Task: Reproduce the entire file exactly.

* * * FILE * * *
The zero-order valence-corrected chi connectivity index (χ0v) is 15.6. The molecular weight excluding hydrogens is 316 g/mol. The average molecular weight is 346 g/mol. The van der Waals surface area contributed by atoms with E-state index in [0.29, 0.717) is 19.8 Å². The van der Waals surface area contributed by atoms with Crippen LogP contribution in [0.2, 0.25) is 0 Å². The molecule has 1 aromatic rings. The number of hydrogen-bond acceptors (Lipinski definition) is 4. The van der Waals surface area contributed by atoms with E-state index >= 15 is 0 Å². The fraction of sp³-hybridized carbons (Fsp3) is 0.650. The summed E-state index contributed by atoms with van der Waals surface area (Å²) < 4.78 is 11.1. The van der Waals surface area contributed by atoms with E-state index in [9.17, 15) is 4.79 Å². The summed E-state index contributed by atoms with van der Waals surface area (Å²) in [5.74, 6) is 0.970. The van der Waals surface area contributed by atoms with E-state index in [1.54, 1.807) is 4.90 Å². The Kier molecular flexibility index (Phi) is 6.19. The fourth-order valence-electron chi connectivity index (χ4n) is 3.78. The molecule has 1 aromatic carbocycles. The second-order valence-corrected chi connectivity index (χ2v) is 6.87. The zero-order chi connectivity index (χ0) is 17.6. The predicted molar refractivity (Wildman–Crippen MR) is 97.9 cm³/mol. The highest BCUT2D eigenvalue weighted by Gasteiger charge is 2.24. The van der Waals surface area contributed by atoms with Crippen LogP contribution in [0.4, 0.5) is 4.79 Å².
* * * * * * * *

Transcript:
The zero-order valence-corrected chi connectivity index (χ0v) is 15.6. The molecular weight excluding hydrogens is 316 g/mol. The average molecular weight is 346 g/mol. The van der Waals surface area contributed by atoms with E-state index in [0.29, 0.717) is 19.8 Å². The van der Waals surface area contributed by atoms with Crippen LogP contribution in [0.2, 0.25) is 0 Å². The molecule has 1 aromatic rings. The number of hydrogen-bond acceptors (Lipinski definition) is 4. The van der Waals surface area contributed by atoms with E-state index >= 15 is 0 Å². The fraction of sp³-hybridized carbons (Fsp3) is 0.650. The summed E-state index contributed by atoms with van der Waals surface area (Å²) < 4.78 is 11.1. The van der Waals surface area contributed by atoms with E-state index in [9.17, 15) is 4.79 Å². The summed E-state index contributed by atoms with van der Waals surface area (Å²) in [5.74, 6) is 0.970. The van der Waals surface area contributed by atoms with E-state index in [1.54, 1.807) is 4.90 Å². The Kier molecular flexibility index (Phi) is 6.19. The fourth-order valence-electron chi connectivity index (χ4n) is 3.78. The molecule has 1 aromatic carbocycles. The second-order valence-corrected chi connectivity index (χ2v) is 6.87. The zero-order chi connectivity index (χ0) is 17.6. The predicted molar refractivity (Wildman–Crippen MR) is 97.9 cm³/mol. The highest BCUT2D eigenvalue weighted by Gasteiger charge is 2.24. The van der Waals surface area contributed by atoms with Crippen LogP contribution in [0.4, 0.5) is 4.79 Å².